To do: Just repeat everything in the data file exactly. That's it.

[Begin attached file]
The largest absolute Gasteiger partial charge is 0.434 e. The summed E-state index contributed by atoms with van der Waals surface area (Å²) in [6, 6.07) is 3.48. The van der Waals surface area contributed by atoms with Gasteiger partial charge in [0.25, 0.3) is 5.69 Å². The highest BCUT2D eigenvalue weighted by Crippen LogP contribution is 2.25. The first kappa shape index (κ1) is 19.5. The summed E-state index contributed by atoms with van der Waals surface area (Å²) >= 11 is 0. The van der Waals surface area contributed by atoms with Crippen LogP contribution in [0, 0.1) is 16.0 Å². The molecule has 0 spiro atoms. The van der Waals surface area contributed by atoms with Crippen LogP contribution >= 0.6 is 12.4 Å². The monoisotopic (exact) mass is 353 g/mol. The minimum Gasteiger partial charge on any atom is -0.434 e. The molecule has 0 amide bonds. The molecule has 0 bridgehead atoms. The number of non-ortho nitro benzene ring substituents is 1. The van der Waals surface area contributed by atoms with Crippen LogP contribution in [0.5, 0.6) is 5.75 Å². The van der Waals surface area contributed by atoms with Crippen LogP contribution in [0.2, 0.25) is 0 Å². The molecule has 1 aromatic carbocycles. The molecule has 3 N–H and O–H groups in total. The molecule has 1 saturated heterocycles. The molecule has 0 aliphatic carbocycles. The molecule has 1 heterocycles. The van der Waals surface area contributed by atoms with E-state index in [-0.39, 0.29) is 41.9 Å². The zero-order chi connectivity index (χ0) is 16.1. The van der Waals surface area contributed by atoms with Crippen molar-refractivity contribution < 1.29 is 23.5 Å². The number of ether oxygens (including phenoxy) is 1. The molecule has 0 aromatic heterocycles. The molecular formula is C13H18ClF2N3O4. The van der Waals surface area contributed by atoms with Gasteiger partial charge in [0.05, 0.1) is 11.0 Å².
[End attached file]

The largest absolute Gasteiger partial charge is 0.434 e. The summed E-state index contributed by atoms with van der Waals surface area (Å²) in [6, 6.07) is 3.48. The van der Waals surface area contributed by atoms with Gasteiger partial charge in [0.25, 0.3) is 5.69 Å². The highest BCUT2D eigenvalue weighted by Crippen LogP contribution is 2.25. The first kappa shape index (κ1) is 19.5. The summed E-state index contributed by atoms with van der Waals surface area (Å²) >= 11 is 0. The van der Waals surface area contributed by atoms with Crippen LogP contribution in [0, 0.1) is 16.0 Å². The molecule has 0 spiro atoms. The van der Waals surface area contributed by atoms with Crippen LogP contribution >= 0.6 is 12.4 Å². The monoisotopic (exact) mass is 353 g/mol. The minimum Gasteiger partial charge on any atom is -0.434 e. The molecule has 0 amide bonds. The molecule has 0 bridgehead atoms. The number of non-ortho nitro benzene ring substituents is 1. The van der Waals surface area contributed by atoms with Crippen LogP contribution in [0.5, 0.6) is 5.75 Å². The van der Waals surface area contributed by atoms with Crippen LogP contribution in [0.2, 0.25) is 0 Å². The molecule has 1 aromatic carbocycles. The molecule has 3 N–H and O–H groups in total. The molecule has 1 saturated heterocycles. The molecule has 0 aliphatic carbocycles. The molecule has 1 heterocycles. The van der Waals surface area contributed by atoms with E-state index in [-0.39, 0.29) is 41.9 Å². The zero-order chi connectivity index (χ0) is 16.1. The van der Waals surface area contributed by atoms with Crippen molar-refractivity contribution < 1.29 is 23.5 Å². The number of ether oxygens (including phenoxy) is 1. The molecule has 0 aromatic heterocycles. The molecular formula is C13H18ClF2N3O4. The van der Waals surface area contributed by atoms with Gasteiger partial charge in [0.05, 0.1) is 11.0 Å².